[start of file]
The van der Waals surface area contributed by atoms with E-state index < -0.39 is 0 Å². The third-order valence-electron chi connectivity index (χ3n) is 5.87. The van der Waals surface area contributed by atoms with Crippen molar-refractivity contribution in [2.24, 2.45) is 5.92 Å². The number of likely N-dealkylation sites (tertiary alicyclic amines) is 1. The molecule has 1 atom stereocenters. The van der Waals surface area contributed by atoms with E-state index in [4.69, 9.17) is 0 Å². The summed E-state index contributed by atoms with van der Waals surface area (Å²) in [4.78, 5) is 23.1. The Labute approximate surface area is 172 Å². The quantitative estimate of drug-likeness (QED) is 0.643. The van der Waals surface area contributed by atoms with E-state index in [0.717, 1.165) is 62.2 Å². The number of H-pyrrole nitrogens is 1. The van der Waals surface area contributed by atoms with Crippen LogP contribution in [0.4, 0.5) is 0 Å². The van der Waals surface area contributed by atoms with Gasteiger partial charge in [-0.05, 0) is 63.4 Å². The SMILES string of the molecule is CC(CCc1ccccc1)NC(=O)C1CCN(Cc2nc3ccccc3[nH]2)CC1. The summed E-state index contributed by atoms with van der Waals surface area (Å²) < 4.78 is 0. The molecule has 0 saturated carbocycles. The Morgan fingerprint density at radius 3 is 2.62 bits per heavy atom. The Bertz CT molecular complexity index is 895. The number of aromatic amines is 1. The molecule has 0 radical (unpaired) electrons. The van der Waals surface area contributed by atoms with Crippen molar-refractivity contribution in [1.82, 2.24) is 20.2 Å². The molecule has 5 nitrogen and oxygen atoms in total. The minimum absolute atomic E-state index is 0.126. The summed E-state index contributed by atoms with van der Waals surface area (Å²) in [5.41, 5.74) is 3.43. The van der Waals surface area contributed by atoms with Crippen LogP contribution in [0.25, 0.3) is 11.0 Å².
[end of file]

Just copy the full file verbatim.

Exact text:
The van der Waals surface area contributed by atoms with E-state index < -0.39 is 0 Å². The third-order valence-electron chi connectivity index (χ3n) is 5.87. The van der Waals surface area contributed by atoms with Crippen molar-refractivity contribution in [2.24, 2.45) is 5.92 Å². The number of likely N-dealkylation sites (tertiary alicyclic amines) is 1. The molecule has 1 atom stereocenters. The van der Waals surface area contributed by atoms with E-state index in [4.69, 9.17) is 0 Å². The summed E-state index contributed by atoms with van der Waals surface area (Å²) in [4.78, 5) is 23.1. The Labute approximate surface area is 172 Å². The quantitative estimate of drug-likeness (QED) is 0.643. The van der Waals surface area contributed by atoms with E-state index in [0.717, 1.165) is 62.2 Å². The number of H-pyrrole nitrogens is 1. The van der Waals surface area contributed by atoms with Crippen LogP contribution in [0.4, 0.5) is 0 Å². The van der Waals surface area contributed by atoms with Gasteiger partial charge in [-0.05, 0) is 63.4 Å². The SMILES string of the molecule is CC(CCc1ccccc1)NC(=O)C1CCN(Cc2nc3ccccc3[nH]2)CC1. The summed E-state index contributed by atoms with van der Waals surface area (Å²) < 4.78 is 0. The molecule has 0 saturated carbocycles. The Morgan fingerprint density at radius 3 is 2.62 bits per heavy atom. The Bertz CT molecular complexity index is 895. The number of aromatic amines is 1. The molecule has 0 radical (unpaired) electrons. The van der Waals surface area contributed by atoms with Crippen molar-refractivity contribution in [1.82, 2.24) is 20.2 Å². The molecule has 5 nitrogen and oxygen atoms in total. The minimum absolute atomic E-state index is 0.126. The summed E-state index contributed by atoms with van der Waals surface area (Å²) in [5.41, 5.74) is 3.43. The van der Waals surface area contributed by atoms with Crippen LogP contribution in [0.25, 0.3) is 11.0 Å².